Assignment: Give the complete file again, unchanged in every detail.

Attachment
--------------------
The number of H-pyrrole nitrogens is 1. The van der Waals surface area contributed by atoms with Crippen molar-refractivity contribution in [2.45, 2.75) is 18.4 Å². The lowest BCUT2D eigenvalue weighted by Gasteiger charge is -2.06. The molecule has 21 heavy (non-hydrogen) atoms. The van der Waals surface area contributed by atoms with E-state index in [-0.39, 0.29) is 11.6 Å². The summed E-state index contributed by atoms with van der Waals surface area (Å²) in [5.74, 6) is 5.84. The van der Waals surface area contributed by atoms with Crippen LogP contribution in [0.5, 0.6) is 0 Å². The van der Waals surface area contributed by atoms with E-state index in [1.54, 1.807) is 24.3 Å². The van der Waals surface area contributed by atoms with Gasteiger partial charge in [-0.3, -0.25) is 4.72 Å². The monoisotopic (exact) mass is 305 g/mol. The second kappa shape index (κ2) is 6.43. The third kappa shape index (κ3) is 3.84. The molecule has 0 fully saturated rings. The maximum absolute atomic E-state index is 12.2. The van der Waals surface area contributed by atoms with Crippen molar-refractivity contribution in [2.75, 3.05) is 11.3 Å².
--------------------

The number of H-pyrrole nitrogens is 1. The van der Waals surface area contributed by atoms with Crippen molar-refractivity contribution in [2.45, 2.75) is 18.4 Å². The lowest BCUT2D eigenvalue weighted by Gasteiger charge is -2.06. The molecule has 21 heavy (non-hydrogen) atoms. The van der Waals surface area contributed by atoms with E-state index in [-0.39, 0.29) is 11.6 Å². The summed E-state index contributed by atoms with van der Waals surface area (Å²) in [5.74, 6) is 5.84. The van der Waals surface area contributed by atoms with Crippen LogP contribution in [0.5, 0.6) is 0 Å². The van der Waals surface area contributed by atoms with E-state index in [1.54, 1.807) is 24.3 Å². The van der Waals surface area contributed by atoms with Gasteiger partial charge in [-0.3, -0.25) is 4.72 Å². The monoisotopic (exact) mass is 305 g/mol. The second kappa shape index (κ2) is 6.43. The third kappa shape index (κ3) is 3.84. The molecule has 0 fully saturated rings. The maximum absolute atomic E-state index is 12.2. The van der Waals surface area contributed by atoms with Crippen molar-refractivity contribution in [2.75, 3.05) is 11.3 Å².